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Engineers in Italy have succeeded in setting the cruise ship Costa Concordia upright, 20 months after it ran aground off the island of Giglio. They said that the unprecedented salvage effort “reached degree zero [vertical], which was our target”.
In the operation that took all of Monday and most of the night, they used cables and metal water tanks to roll the ship onto a platform.

The Costa Concordia capsized in January 2012, killing 32 people. The bodies of two of the victims of the disaster, by the island of Giglio, have never been found. There are hopes that they may be located during the operation.

Months of work lie ahead, assessing and repairing damage to the ship, before it can be towed away to be destroyed – probably next spring.

‘Double Titanic’

The ship was declared completely upright shortly after 04:00 local time (02:00 GMT) on Tuesday. Franco Gabrielli, the head of Italy’s Civil Protection Authority, said the vessel was now sitting on a platform built on the sea bed. “A perfect operation, I must say,” said Franco Porcellacchia, leader of the technical team for Costa Cruise, the owner of the ship.

He added that no environmental spill had been detected so far – one of the main aims given the pristine waters of the marine sanctuary in which it capsized. “I think the whole team is proud of what they achieved because a lot of people didn’t think it could be done,” said salvage master Nick Sloane.

When the vessel was finally righted in the early hours of Tuesday morning, there was a giant cheer from people gathered at Giglio harbour, says the BBC’s Matthew Price, and rescue workers have been out celebrating with coffees.

As daylight broke, the now-upright, brown hulk of the ship was visible – its hull muddy and crushed from 20 months spent submerged on its side.

Read full article from BBC News – click here

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A total of 7,475 visitors flocked to the opening day of the PSP Southampton Boat Show 2013.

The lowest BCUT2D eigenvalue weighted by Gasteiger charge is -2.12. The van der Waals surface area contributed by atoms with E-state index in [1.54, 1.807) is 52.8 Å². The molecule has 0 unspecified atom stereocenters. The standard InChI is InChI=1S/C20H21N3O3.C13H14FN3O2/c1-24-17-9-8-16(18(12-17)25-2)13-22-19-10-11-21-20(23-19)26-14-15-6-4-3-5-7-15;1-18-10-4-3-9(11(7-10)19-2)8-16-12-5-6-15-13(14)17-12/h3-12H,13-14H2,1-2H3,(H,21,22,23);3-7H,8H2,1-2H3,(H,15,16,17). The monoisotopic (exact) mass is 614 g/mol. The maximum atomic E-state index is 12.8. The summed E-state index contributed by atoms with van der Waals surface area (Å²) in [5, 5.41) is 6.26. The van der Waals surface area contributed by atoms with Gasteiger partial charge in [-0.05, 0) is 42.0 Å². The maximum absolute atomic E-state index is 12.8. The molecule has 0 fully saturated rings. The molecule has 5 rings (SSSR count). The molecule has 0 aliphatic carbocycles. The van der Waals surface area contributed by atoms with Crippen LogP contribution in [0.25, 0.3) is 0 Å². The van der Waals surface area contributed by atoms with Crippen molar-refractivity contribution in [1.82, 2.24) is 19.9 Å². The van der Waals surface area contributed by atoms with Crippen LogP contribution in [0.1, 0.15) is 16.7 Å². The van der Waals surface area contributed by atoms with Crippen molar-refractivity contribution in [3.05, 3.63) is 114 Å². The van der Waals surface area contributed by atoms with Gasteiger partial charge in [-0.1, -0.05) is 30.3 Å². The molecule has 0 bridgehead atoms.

Numbers were down seven per cent on last year’s first day, which attracted 8,014 people but organisers said advance ticket sales were going strong, with more tickets sold in the last 24 hours compared to the same period a year ago.

Britain’s best-loved boat show got underway on Friday with a hive of activity, world launches and special guests who braved the mixed conditions of sunshine and showers.

The celebrity cast of The Mayflower Theatre’s Christmas pantomime: ‘Robinson Crusoe and the Caribbean Pirates’ got the show off to a dramatic start, as Brian Conley and Lesley Joseph – of ITV’s Birds of a Feather fame – posed on a replica Phoenician ship.

Lesley said: ‘It’s fantastic, the show is wonderful and the boats are amazing, it’s like entering Fantasy Island.

‘I have a little Scow dinghy myself. I learnt to sail about 20 years ago and although I’ve been too busy to do much lately, I love being on the sea whenever I can.’

Brian said: ‘I’ve had my fair share of moments on boats over the years, I’ve got a few friends who own boats but some of the superyachts here are amazing, like works of art.

‘I won’t be getting one unless I win the lottery or unless lots of people come and see me in the pantomime with the lovely Lesley Joseph.’

Something for everyone

Royal Marines joined PSP’s managing director Frank Dixie, marketing director Jo Dixie-Goodwin and National Boat Shows managing director Murray Ellis for the official ribbon cutting.

Murray said: ‘We are pleased to present an astounding 30 world debuts, 48 UK debuts, three European launches and 39 boats which are brand new to the PSP Southampton Boat Show.